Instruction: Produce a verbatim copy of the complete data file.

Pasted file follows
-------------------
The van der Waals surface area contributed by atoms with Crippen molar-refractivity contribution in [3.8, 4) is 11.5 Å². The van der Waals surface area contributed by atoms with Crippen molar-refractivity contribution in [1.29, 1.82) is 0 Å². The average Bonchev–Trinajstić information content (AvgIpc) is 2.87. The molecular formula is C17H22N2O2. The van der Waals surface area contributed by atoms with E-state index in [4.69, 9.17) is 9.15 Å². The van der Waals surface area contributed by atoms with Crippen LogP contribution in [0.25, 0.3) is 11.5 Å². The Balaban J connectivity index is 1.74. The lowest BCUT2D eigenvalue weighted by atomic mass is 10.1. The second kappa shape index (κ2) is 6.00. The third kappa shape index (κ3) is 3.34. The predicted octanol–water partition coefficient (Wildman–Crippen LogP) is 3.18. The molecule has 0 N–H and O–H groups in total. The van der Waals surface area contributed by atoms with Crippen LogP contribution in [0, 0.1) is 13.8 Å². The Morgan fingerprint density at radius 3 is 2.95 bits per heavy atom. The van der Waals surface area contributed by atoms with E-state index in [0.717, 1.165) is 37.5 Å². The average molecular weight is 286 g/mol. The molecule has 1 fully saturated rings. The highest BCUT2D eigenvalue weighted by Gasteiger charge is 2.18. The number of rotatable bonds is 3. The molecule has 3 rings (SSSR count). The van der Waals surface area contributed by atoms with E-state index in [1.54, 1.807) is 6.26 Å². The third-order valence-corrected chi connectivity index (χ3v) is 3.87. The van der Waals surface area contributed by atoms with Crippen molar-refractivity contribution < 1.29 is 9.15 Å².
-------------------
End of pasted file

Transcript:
The van der Waals surface area contributed by atoms with Crippen molar-refractivity contribution in [3.8, 4) is 11.5 Å². The van der Waals surface area contributed by atoms with Crippen molar-refractivity contribution in [1.29, 1.82) is 0 Å². The average Bonchev–Trinajstić information content (AvgIpc) is 2.87. The molecular formula is C17H22N2O2. The van der Waals surface area contributed by atoms with E-state index in [4.69, 9.17) is 9.15 Å². The van der Waals surface area contributed by atoms with Crippen LogP contribution in [0.25, 0.3) is 11.5 Å². The Balaban J connectivity index is 1.74. The lowest BCUT2D eigenvalue weighted by atomic mass is 10.1. The second kappa shape index (κ2) is 6.00. The third kappa shape index (κ3) is 3.34. The predicted octanol–water partition coefficient (Wildman–Crippen LogP) is 3.18. The molecule has 0 N–H and O–H groups in total. The van der Waals surface area contributed by atoms with Crippen LogP contribution in [0, 0.1) is 13.8 Å². The Morgan fingerprint density at radius 3 is 2.95 bits per heavy atom. The van der Waals surface area contributed by atoms with E-state index in [0.717, 1.165) is 37.5 Å². The average molecular weight is 286 g/mol. The molecule has 1 fully saturated rings. The highest BCUT2D eigenvalue weighted by Gasteiger charge is 2.18. The number of rotatable bonds is 3. The molecule has 3 rings (SSSR count). The van der Waals surface area contributed by atoms with E-state index in [1.54, 1.807) is 6.26 Å². The third-order valence-corrected chi connectivity index (χ3v) is 3.87. The van der Waals surface area contributed by atoms with Crippen molar-refractivity contribution < 1.29 is 9.15 Å².